Wednesday, April 4, 2007

Measuring effort

Austin Hughes told Property Partners that "Once growth is sustained, declines in property values are fairly unusual, occurring with only a 1 in 4 probability." But if they were your odds of surviving a storm you'd be worried, wouldn't you.

With such increased volumes of houses on the market (up 50% in Dublin this quarter on Q1 2006 according to our data), and such reduced numbers of buyers apparently putting their money down on the table, there's a whole new dynamic in the market.

In new homes, marketing services providers can expect to be asked to go to even greater lengths to promote their clients' developments. A grand piano was brought into the showhouse in Cairnbrook at the weekend release & a pianist hired to play for gathered hunters.

In the second-hand market, things are a little more difficult because most of the marketing tactics that new developments can utilise are not appropriate.

Agents are certainly having to work a lot harder to find and hook buyers right across the residential board, to be more careful about leads and follow-through. The question is will some start to think they could do better in some other sector of business, with the same or even less effort.

The bottom line is, if the fees are not paying the bills, cutbacks will ensue and people will start to (or be forced to) look elsewhere for a decent living.

Having written ourselves recently about the time agents put into each sale, we were pleased to see Mr Day in Lisney saying something similar to the Business Post at the weekend: "it was more a case of agents turning away work, based on the fact they didn’t believe the fee justified the amount of work involved. Day said the saleability of the property, coupled with the amount of time an agent expects to devote to a property, dictated the fee."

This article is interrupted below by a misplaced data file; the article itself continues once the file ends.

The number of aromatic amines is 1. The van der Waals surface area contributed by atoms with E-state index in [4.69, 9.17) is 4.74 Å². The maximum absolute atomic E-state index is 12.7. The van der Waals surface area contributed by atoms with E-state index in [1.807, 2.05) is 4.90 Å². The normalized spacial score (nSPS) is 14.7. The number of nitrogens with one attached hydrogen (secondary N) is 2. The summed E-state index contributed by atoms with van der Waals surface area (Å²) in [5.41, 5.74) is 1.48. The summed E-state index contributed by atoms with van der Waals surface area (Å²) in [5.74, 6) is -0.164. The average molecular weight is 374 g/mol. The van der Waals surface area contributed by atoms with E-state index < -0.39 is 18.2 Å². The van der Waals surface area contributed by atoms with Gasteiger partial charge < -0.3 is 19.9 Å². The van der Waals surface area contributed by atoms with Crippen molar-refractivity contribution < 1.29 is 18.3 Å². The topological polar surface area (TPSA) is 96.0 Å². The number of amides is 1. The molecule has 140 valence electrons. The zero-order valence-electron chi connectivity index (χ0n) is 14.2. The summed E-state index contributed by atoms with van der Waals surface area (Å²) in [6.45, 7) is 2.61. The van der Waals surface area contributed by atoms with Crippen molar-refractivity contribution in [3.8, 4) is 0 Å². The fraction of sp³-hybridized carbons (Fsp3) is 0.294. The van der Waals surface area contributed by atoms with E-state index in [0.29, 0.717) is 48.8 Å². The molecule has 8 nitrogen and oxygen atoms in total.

But is it amazing that a statement like this can end up in the same article: "
Currently, people have to pay on average 1 per cent, which means an agent earns about €3,000 when he or she sells a house for €300,000. That’s a lot of money for little effort, especially in recent years."

"Little effort"? What does that mean? Where's the footnote for the research indicating how "effort" was measured? Does it take into consideration time? Attention to detail? Thoroughness of follow-up? Market knowledge & expertise? Skill at reading people, at negotiating?

How much "effort" has gone into creating companies & brands like Lisney, like Sherry FitzGerald that can sell homes in style? Does the Business Post's defintion of "effort" here include any aspect of how much over the vendor's ideal price the agent achieved for them? How much over the price they'd have been able to get for themselves? How much over the price another agent would get?

Or what about how much less stress the vendor experiences by not having to deal with all kinds of buyers themselves, from nosy neighbours to professional tyre-kickers to hard-nosed investors to nit-picking innocents? Or how much less stress one agent causes than another?

Art by Porter Mason at

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